Walmart is expanding its trial of autonomous box trucks for "middle mile" delivery, the Bentonville, Ark.-based retailer said Dec. 15.
In 2019, Walmart began testing use of the trucks for delivery between a fulfillment center and a Neighborhood Market in Bentonville. The trucks were operated in autonomous mode but had a safety driver present. Now, confident in results from the pilot—the trucks have logged more than 70,000 miles along a 2-mile test route, the company said—Walmart is giving the OK for the box trucks to run driverless in Bentonville starting in 2021.
In addition, Walmart announced it will begin a trial of the autonomous trucks along a 20-mile route between New Orleans and Metairie, La., early next year. That test will have trucks running between a Walmart Supercenter and a designated alternative pickup point for customer orders. As with the initial trial run in Bentonville, the Louisiana test will have a safety driver in place in the vehicles. Palo Alto, Calif.-based software company Gatik is providing the tech behind the vehicles.
Ninety percent of Americans live within 10 miles of a Walmart, the company noted in a news release. Still, for customers who may seek a more-convenient option for picking up their online orders—on the way home from work, for example—alternative pickup locations could provide additional flexibility. Just last week, Walmart noted that it is expanding delivery to neighborhood bodegas in Mexico, and offsite pickup of grocery orders is an established phenomenon for other global retailers.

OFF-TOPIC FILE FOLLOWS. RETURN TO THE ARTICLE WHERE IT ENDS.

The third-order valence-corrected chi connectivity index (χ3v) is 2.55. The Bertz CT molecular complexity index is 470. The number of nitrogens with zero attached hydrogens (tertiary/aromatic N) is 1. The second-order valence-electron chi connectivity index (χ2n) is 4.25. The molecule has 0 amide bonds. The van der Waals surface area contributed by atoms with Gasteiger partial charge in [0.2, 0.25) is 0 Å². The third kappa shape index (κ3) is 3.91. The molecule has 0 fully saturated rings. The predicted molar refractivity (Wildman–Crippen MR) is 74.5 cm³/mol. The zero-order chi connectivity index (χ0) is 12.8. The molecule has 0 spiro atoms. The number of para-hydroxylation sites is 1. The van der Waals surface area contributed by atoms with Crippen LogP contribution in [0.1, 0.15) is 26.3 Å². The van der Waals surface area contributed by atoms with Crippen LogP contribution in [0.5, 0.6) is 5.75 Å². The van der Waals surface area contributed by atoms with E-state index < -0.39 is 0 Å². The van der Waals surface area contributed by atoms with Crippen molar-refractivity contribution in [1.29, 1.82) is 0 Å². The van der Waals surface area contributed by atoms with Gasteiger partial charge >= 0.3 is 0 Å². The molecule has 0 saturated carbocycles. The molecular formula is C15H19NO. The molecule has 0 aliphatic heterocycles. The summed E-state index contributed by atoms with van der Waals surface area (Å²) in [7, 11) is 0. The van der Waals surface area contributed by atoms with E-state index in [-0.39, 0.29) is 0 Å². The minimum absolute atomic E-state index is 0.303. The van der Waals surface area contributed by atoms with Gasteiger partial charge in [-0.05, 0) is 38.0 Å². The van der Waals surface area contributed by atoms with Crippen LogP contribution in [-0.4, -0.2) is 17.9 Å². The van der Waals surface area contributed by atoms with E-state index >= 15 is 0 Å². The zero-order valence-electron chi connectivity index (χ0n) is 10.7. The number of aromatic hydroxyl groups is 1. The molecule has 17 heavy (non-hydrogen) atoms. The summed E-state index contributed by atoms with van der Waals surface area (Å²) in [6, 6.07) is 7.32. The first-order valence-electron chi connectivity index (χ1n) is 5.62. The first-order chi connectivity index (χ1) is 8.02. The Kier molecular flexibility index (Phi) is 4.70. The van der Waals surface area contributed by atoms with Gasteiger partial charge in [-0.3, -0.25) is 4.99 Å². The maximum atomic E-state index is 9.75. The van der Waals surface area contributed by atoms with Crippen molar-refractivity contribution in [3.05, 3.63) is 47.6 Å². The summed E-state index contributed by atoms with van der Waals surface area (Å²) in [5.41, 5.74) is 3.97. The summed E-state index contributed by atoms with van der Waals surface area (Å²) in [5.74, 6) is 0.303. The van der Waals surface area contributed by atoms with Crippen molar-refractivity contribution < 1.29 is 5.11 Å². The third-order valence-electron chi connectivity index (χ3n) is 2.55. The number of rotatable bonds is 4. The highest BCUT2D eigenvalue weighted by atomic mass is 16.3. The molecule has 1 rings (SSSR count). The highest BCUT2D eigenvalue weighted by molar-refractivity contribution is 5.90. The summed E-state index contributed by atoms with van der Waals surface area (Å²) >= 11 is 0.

In Canada, for example, Loblaws introduced order pickup from lockers at train stations in Ontario in 2018. (Also of note: In November, Gatik announced it's partnering with Loblaws on expansion of driverless delivery vehicles in that country.) Leading U.K.-based supermarkets debuted the same transit-pickup service back in 2014. Adding in the driverless component—having autonomous vehicles run a continuous loop between stores or fulfillment centers and these locations—could prove an efficient way for Walmart to expand its alternative-pickup-point offering.
"This unlocks the opportunity for customers who live further away from our store in New Orleans to benefit from the convenience and ease of Walmart’s pickup service," Tom Ward, senior VP of customer product for Walmart U.S., said in the release.
Still, for retailers and tech providers alike, driverless delivery can come with a host of logistical, regulatory and financial headaches, making it a tough nut to crack. Earlier in December, Uber announced it was selling its autonomous driving unit.
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